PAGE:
Q&A: But Aren’t I Morally Superior?

Mar 8, 2015 | Anencephaly, Q&A, Stories

Sadly, grief and depression can be seriously compounded by the judgmental, self-righteous condemnation and gloating of others. I sincerely hope you are keeping your negativity to yourself and not contributing to her pain.

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During a routine ultrasound, my sister’s baby girl was diagnosed with a fatal birth defect called anencephaly. My sister, her husband, and our whole family were devastated. She decided to continue her pregnancy, and five months later gave birth to her little girl. She was with us for four days. The impact she had on so many people, doctors, nurses, friends, and family will never be forgotten. Neither will the strength my sister and brother-in-law showed during those months of pregnancy.

Thirty-one weeks into my own third pregnancy, my little boy was diagnosed with an extremely rare tumor. Three weeks later I delivered a 5-pound boy with a 6-pound tumor attached to his back. He died during surgery. Although my son’s tumor was very large, many babies survive surgery to remove this type of tumor and live normal lives, yet many women have chosen to abort their babies.

Another woman I know who received an anencephaly diagnosis chose to terminate her pregnancy. She suffers from depression. She shows absolutely no emotion, not happiness or sadness. Her marriage to the baby’s father ended in divorce four months into her next pregnancy.

The devastation and fear that I lived with through the last three weeks of my pregnancy were almost unbearable at times. But now I can look back on those days and say “Yes, I would go through this again if I had to.” God does not will suffering on us, but if we unite our suffering with His and submit to His Holy Will, there will be a little one waiting for us in heaven to say, “Mom, those very brief moments I had in your arms were worth waiting for. Thank you.”


First, I am very sorry to hear of your loss and that of your sister. You both have my condolences. I know firsthand how difficult it is to learn that your pregnancy has gone horribly wrong. I know how hard it can be to decide to continue the pregnancy and risk your child suffering, or decide to end it and risk your own suffering.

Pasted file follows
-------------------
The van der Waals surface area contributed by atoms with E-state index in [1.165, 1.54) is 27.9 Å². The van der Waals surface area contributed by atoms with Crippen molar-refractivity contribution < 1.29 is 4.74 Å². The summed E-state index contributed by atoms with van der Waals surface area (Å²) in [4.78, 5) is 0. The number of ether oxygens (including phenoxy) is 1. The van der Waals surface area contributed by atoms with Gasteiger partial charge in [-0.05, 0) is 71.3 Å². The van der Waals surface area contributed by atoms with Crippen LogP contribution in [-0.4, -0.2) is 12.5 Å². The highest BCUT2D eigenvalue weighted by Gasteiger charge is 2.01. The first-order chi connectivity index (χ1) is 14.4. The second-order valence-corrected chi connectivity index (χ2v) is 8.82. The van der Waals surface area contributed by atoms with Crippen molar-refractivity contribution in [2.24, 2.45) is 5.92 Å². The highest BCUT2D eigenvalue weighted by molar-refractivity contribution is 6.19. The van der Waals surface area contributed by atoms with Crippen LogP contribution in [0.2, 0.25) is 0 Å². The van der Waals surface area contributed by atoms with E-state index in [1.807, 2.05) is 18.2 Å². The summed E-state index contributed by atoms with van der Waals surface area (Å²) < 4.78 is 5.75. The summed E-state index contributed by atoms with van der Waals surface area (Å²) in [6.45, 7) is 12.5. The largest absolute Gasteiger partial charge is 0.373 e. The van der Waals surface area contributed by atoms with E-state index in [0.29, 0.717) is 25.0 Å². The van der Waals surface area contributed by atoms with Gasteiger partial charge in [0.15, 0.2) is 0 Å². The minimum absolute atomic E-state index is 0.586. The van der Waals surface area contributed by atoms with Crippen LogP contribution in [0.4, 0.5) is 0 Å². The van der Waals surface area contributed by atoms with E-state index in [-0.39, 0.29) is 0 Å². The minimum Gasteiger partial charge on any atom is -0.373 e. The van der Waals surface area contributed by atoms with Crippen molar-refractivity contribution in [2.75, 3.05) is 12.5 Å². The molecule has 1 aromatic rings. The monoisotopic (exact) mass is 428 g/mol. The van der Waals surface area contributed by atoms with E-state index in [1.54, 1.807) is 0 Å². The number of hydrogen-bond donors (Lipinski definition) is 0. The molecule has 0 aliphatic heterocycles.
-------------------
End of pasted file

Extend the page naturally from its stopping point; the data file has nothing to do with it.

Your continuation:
Those of us who chose to suffer emotionally so that our sickly babies did not have to suffer physically really do understand and sympathize with what a difficult choice this is either way.

The stories you read at Ending a Wanted Pregnancy are from women who made a different choice than you did. Just like you, we know in our hearts that the choices we made were the right ones for our babies, our families and ourselves. Like all of us here, it was not your fault your son was sick. Like all of us here, you did the best you could with the information, the support and the hope you had at that time.

It was hard to muster the courage to end my wanted pregnancy, but I did it to spare my baby pain. I was not so self-aggrandizing to presume that a few moments in my arms could have justified his agony. I was not so selfish as to think that my own longing to hold him trumped his right to be spared a painful death. I was not so prideful as to presume that he would eternally thank me for letting him suffer needlessly when I could have spared him that. And I am not so desperate as to hang around a support site for women who are carrying to term and lord my very different choice over them.

The way I see it, what others might “learn” from watching a doomed newborn’s pain and bewilderment doesn’t justify putting the baby through it. There are plenty of avenues for personal and spiritual growth that don’t involve an infant’s unnecessarily agonizing death.

As for this woman you know who chose to end her pregnancy because of anencephaly and now suffers from depression: sadly millions of people face depression whether they’ve ended pregnancies or not. Certainly the loss of a wanted baby, whether through miscarriage, lethal birth defects, surgical failure, pregnancy termination or even accidental drowning would be enough to touch off serious depression in one who is prone to it.

The same is true for divorce—which is no more common among couples who’ve ended wanted pregnancies than it is for the rest of the general population. Statistically, the divorce rate is actually lower for us than it is in couples who’ve lost an older child, or couples who have children with severe medical conditions and disabilities.

I am deeply concerned about the well-being of this woman you mentioned and hope you will send her over to Ending a Wanted Pregnancy’s private support group. It may help her tremendously to realize that her choice was a valid and compassionate one—the same one made by nearly all women who are given the hopelessly grim prenatal diagnosis of anencephaly. It may also help her to know that you are not sitting in judgment of her decision, feeling morally superior to her, or smugly blaming her depression and marital problems on her abortion instead of offering her the loving support she needs.

Sadly, grief and depression can be seriously compounded by the judgmental, self-righteous condemnation and gloating of others. I sincerely hope you are keeping your negativity to yourself and not contributing to her pain.

You said, “Yes, I would go through this again if I had to.” But the real question is not whether you would choose this path again, but would your baby? He was the one born with a tumor bigger than he was, only to endure a surgery that failed to save him. Only he knows whether all of that was worth a little time in your arms. May you someday learn the real answer to that question. In the meantime, may it bring you great comfort to put those words of thanks in his mouth.

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